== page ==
The Vienna Period: On being a gypsy soul

You’re approaching 30. Tick tock. You should focus on buying a house, a more reliable car – a bigger one, for the children that should come in no time. Family is the most important thing. Put your money into a 401K – read books about 401Ks and shit. Money is important. Appliance shopping is fun.

Twenties are for exploration. Thirties are for settling down. Why are you winding up? Settle down; you’re so intense. Relax. Take up tennis, or golf, perhaps knitting; it’s good to have hobbies that will survive the decades. You have a good job; what do you do with all your money anyway? You don’t have much. Dreams of youth? Don’t you think it’s time to let those go, or at least, you know, tone those down? Everyone has passions they can’t fully explore. That’s life. It’s a big dream and you are getting older. Let go now and find yourself where you are. Be grateful. Relax! The grind is OK if you are grateful. You have a job! In this economy! Be grateful. Settle. Accept that what’s best is behind you. Let go. There are plenty of fish in the sea. Catch one so you can be sustained, does it matter which? Just make sure they make you laugh. That’s all that matters; sex doesn’t survive the decades anyway. Trust me.

Trust us.

Almost 30. What’s your plan? Where’s your family? Time to make one. You should be grateful for what you have. Where are all your things? So simple! Treat yourself. Get yourself some things! What do you do with all your money? You really should learn about real estate. Renting is throwing your money away. You’ll never build a solid life if you keep moving around. Roots are important. Don’t you want security?

Everybody wants security.


Mom and I have so effortlessly conquered public transportation in Vienna. The genius of a well-built city makes that easy to do—something rare to see in America. It reminds me of Portland, “the city that works”—a town for which I will always be homesick. The place where I got to know things bigger than my self; things of the Universe; Love things.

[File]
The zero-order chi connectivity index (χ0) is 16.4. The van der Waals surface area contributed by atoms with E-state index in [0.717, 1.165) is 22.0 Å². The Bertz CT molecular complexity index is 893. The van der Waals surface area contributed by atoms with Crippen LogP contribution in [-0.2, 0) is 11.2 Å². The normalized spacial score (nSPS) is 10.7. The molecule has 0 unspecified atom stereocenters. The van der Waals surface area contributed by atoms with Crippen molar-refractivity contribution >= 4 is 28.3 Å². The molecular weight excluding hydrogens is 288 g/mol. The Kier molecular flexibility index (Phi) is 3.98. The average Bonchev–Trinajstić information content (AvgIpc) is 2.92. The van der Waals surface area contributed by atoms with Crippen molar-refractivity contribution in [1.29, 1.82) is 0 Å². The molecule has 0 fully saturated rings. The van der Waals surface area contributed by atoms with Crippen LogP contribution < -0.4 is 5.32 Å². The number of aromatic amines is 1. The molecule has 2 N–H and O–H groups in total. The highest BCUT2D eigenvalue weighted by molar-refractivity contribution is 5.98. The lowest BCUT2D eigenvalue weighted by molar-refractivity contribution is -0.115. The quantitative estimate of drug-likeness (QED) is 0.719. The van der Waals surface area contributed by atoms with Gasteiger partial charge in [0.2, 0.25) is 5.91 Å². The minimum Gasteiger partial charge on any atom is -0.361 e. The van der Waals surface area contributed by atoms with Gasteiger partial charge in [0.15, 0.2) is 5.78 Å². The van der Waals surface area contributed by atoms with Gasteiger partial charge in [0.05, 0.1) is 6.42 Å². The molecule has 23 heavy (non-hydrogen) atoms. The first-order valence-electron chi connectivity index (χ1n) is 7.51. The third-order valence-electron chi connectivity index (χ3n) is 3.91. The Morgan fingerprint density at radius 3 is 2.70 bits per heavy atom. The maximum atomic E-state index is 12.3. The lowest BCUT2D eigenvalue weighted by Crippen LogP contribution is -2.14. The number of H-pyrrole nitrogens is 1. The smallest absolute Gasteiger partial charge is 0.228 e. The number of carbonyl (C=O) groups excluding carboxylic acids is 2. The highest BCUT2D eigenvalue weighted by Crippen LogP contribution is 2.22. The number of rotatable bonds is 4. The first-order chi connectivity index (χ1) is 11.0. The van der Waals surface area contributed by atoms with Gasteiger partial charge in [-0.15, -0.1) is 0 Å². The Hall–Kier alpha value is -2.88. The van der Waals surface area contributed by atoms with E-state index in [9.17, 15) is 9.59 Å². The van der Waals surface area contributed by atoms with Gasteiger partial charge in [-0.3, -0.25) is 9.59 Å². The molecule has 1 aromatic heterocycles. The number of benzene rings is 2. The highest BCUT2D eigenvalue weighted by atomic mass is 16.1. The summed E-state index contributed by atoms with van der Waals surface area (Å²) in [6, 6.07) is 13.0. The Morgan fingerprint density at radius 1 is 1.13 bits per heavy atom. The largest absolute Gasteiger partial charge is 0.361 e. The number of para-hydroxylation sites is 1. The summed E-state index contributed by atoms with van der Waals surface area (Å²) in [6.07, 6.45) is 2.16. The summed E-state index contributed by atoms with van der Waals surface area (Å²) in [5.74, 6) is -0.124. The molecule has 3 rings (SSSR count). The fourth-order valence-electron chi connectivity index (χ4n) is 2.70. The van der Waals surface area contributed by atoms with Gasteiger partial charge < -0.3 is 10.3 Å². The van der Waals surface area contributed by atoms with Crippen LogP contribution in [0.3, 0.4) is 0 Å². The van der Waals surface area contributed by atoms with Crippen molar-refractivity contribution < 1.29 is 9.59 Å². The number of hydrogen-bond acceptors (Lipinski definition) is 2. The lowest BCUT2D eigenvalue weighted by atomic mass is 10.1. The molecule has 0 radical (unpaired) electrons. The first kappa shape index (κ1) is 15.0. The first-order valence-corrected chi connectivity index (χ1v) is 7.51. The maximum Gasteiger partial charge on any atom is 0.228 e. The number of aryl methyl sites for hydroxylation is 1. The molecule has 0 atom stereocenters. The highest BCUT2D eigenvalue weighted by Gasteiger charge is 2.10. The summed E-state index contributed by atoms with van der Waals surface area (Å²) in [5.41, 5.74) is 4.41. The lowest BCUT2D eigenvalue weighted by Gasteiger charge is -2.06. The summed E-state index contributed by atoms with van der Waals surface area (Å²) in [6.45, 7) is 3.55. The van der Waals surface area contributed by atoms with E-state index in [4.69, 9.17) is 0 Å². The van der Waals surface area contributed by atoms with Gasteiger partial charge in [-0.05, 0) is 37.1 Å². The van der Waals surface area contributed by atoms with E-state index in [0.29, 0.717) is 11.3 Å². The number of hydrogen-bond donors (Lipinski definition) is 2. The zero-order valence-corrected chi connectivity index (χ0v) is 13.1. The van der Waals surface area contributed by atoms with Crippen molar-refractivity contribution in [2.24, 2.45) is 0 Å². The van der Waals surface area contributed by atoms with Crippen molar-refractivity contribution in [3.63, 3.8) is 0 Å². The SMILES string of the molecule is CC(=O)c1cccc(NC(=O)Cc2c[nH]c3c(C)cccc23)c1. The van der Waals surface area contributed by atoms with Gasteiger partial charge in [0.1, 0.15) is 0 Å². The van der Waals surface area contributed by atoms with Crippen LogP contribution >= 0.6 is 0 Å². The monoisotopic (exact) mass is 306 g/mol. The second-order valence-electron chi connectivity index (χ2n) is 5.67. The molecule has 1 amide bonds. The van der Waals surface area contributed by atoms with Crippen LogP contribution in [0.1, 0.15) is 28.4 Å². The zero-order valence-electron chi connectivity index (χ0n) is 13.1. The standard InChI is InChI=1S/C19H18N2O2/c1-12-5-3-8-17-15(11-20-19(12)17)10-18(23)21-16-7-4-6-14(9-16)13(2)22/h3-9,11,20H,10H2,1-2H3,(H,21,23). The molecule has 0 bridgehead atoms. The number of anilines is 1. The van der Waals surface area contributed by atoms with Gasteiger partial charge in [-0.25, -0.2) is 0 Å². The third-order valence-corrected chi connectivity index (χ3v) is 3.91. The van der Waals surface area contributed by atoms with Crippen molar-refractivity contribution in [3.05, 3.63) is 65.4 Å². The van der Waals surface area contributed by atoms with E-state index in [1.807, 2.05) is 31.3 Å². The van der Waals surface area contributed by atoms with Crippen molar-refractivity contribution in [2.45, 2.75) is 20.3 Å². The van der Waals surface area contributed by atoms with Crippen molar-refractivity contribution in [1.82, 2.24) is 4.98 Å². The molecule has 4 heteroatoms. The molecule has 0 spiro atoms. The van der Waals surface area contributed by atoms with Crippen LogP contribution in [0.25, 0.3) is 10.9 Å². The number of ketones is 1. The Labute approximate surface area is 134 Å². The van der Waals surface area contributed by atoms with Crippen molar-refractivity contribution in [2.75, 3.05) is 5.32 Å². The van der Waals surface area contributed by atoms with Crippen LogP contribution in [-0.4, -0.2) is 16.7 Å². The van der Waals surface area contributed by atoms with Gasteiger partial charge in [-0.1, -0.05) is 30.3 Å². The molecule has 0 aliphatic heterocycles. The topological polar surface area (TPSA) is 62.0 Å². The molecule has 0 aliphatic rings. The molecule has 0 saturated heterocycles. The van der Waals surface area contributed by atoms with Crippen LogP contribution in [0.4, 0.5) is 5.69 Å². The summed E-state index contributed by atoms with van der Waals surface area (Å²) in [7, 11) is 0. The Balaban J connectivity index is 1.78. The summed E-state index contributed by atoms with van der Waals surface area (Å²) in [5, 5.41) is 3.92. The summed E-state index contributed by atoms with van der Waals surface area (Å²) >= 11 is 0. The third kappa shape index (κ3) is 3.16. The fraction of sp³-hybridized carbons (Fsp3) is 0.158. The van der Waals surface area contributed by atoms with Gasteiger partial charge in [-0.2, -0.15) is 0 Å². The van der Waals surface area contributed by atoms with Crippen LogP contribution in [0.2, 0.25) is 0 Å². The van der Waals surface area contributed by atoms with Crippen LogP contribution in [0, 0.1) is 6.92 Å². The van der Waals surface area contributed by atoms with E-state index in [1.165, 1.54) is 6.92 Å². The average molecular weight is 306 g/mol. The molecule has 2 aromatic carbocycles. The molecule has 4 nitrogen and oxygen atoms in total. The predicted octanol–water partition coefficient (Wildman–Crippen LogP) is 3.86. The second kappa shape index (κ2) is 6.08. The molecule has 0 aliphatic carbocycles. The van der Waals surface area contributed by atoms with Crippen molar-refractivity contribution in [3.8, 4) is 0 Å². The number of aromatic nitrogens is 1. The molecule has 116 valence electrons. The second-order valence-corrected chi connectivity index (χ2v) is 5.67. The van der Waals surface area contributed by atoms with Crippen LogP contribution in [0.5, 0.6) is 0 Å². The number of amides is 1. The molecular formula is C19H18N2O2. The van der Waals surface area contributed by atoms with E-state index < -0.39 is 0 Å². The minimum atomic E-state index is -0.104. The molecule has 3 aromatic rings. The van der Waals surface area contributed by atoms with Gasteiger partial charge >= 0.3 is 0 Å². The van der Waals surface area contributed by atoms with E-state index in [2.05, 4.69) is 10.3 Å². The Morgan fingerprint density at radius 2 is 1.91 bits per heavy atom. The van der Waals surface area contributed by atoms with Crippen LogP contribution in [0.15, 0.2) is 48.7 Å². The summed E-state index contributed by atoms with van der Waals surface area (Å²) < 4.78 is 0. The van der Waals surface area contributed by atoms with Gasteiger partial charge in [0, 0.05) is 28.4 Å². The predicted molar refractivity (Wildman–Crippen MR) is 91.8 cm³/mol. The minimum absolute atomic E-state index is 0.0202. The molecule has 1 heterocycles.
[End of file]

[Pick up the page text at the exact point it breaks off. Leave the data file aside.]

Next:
Like I did in those Portland days, here we easily take trains, trams and busses. We take only what we need. Nothing about this town is excessive. Consciousness is built into the infrastructure and that makes us feel good.

It would be easy to live here. It would be easy to love.

Underground selfie!

The Underground.

It’s a reflective time. I don’t have the words yet.

Steeping, I think about possibilities and I think about limits. For many people it “wouldn’t be possible” to do what I’ve done: up and leave my “regular” life in an instant to be here with my mom for a month (or more). Still making my life work in the face of continual uncertainty. Being thrown out of one’s world by the unexpected would stress most people out, but I am not most people. I was ready to go.

That might be the truest thing about me: I am always ready to go.

In the past I have viewed my always-going-ness as a weakness mostly because I watched my peers always stay. Society, for the most part, stays—whether happy or not. They built communities; they built foundations; they built comfort zones—and at times I envied their refuge, most definitely. But I am learning to harness this ability/need to disperse myself many places, to take (sometimes seemingly stupid) risks, as strength. Right now, as we make a new city our temporary-permanent home on the drop of dime, I am strong.